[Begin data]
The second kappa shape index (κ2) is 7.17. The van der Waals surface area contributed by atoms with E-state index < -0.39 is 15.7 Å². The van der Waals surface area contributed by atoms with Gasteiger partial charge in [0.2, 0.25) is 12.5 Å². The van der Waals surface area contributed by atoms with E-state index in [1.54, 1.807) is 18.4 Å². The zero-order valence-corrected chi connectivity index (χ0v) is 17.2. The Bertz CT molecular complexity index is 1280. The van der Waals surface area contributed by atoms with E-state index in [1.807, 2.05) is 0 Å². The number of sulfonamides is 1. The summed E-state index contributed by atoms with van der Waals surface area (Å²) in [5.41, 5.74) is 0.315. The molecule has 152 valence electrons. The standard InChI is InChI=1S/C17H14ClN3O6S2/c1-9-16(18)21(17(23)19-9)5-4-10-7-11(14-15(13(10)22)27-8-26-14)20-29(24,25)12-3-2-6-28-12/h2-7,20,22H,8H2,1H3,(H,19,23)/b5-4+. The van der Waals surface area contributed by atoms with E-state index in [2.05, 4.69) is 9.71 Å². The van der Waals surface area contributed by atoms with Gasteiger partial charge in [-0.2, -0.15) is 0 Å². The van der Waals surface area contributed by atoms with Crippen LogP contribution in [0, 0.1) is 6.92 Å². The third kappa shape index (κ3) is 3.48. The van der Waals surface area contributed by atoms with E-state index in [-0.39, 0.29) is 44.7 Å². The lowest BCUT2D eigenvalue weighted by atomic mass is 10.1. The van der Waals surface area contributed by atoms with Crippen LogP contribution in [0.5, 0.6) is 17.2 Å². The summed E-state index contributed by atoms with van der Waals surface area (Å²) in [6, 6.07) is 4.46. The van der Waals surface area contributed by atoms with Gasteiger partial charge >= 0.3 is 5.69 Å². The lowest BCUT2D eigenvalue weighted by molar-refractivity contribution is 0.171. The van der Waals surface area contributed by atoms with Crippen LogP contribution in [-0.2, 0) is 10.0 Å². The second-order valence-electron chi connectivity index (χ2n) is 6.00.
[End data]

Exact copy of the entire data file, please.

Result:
The second kappa shape index (κ2) is 7.17. The van der Waals surface area contributed by atoms with E-state index < -0.39 is 15.7 Å². The van der Waals surface area contributed by atoms with Gasteiger partial charge in [0.2, 0.25) is 12.5 Å². The van der Waals surface area contributed by atoms with E-state index in [1.54, 1.807) is 18.4 Å². The zero-order valence-corrected chi connectivity index (χ0v) is 17.2. The Bertz CT molecular complexity index is 1280. The van der Waals surface area contributed by atoms with E-state index in [1.807, 2.05) is 0 Å². The number of sulfonamides is 1. The summed E-state index contributed by atoms with van der Waals surface area (Å²) in [5.41, 5.74) is 0.315. The molecule has 152 valence electrons. The standard InChI is InChI=1S/C17H14ClN3O6S2/c1-9-16(18)21(17(23)19-9)5-4-10-7-11(14-15(13(10)22)27-8-26-14)20-29(24,25)12-3-2-6-28-12/h2-7,20,22H,8H2,1H3,(H,19,23)/b5-4+. The van der Waals surface area contributed by atoms with E-state index in [2.05, 4.69) is 9.71 Å². The van der Waals surface area contributed by atoms with Gasteiger partial charge in [-0.2, -0.15) is 0 Å². The van der Waals surface area contributed by atoms with Crippen LogP contribution in [0, 0.1) is 6.92 Å². The third kappa shape index (κ3) is 3.48. The van der Waals surface area contributed by atoms with E-state index in [-0.39, 0.29) is 44.7 Å². The lowest BCUT2D eigenvalue weighted by atomic mass is 10.1. The van der Waals surface area contributed by atoms with Crippen LogP contribution in [0.5, 0.6) is 17.2 Å². The summed E-state index contributed by atoms with van der Waals surface area (Å²) in [6, 6.07) is 4.46. The van der Waals surface area contributed by atoms with Gasteiger partial charge >= 0.3 is 5.69 Å². The lowest BCUT2D eigenvalue weighted by molar-refractivity contribution is 0.171. The van der Waals surface area contributed by atoms with Crippen LogP contribution in [-0.2, 0) is 10.0 Å². The second-order valence-electron chi connectivity index (χ2n) is 6.00.